When Ruby Elzy showed up at OSU as a freshman in 1927, she “couldn’t read one [musical] note from another,” she told the Lantern in 1937. By 1936, though, she was playing “Serena” in “Porgy and Bess” on Broadway.
It was actually a chance encounter with an OSU professor in her home state of Mississippi that began her journey to stardom. Growing up, Elzy traveled with her three siblings around Mississipi as their mother made trips to various schools in rural districts. Elzy was responsible for her younger siblings when her mother was at work and was taught basic schooling by her mother. When Elzy was 11 years old, her mother got her a job washing tablecloths at a local women’s center associated with Rust College in Holly Springs, Mississippi. When Elzy was old enough, she attended Rust College.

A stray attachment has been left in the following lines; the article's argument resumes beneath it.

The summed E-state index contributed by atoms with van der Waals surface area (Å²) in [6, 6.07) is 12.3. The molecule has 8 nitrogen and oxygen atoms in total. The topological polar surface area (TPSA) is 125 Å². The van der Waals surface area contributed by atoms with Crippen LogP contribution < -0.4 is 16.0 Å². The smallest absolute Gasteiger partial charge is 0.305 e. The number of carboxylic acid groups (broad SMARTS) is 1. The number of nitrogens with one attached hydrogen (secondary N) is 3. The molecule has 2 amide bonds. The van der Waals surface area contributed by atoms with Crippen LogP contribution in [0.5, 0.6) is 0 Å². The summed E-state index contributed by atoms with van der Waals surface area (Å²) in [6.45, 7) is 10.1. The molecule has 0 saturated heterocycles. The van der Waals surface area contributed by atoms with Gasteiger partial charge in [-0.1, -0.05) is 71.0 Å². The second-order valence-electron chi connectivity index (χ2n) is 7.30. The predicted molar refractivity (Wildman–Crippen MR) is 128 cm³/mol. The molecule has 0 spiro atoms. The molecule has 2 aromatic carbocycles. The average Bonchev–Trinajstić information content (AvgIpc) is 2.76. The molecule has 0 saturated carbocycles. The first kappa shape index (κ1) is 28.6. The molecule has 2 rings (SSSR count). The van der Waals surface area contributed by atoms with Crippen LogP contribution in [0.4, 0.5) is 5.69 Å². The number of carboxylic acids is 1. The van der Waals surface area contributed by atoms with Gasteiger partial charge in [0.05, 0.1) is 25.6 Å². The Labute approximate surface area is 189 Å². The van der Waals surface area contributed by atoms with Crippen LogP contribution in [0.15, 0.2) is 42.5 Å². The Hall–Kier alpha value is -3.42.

One day, OSU Education Prof. Charles C. McCracken was visiting with the president of Rust College in the president’s office. Since it was summer in Mississippi, all the windows were open, and their meeting was interrupted by singing from a nearby building. McCracken insisted on hearing a performance of the singer – Elzy – and convinced her to study music at Ohio State. So Elzy came to Ohio State in autumn 1927, after the school of music had awarded her with the Presser Foundation Music Scholarship. Since she couldn’t read music, then-School of Music director Royal Hughes taught her himself.
After her graduation from Ohio State in 1930, she received the Rosenwald Scholarship to Julliard School of Music in New York. She was “discovered” again while singing in a choir in New
York that had been recruited to sing in the movie “Emperor Jones.” The director liked her dialect and knowledge of African-American spirituals, so he made her a supporting character, to none other than Paul Robeson.
In 1936, George Gershwin chose her to play “Serena” in his opera, “Porgy and Bess.” She sang the world premiere of that opera, and the following year received an invitation to perform at the White House. She also performed on national radio. She died unexpectedly on June 26, 1943, in Detroit after complications from surgery.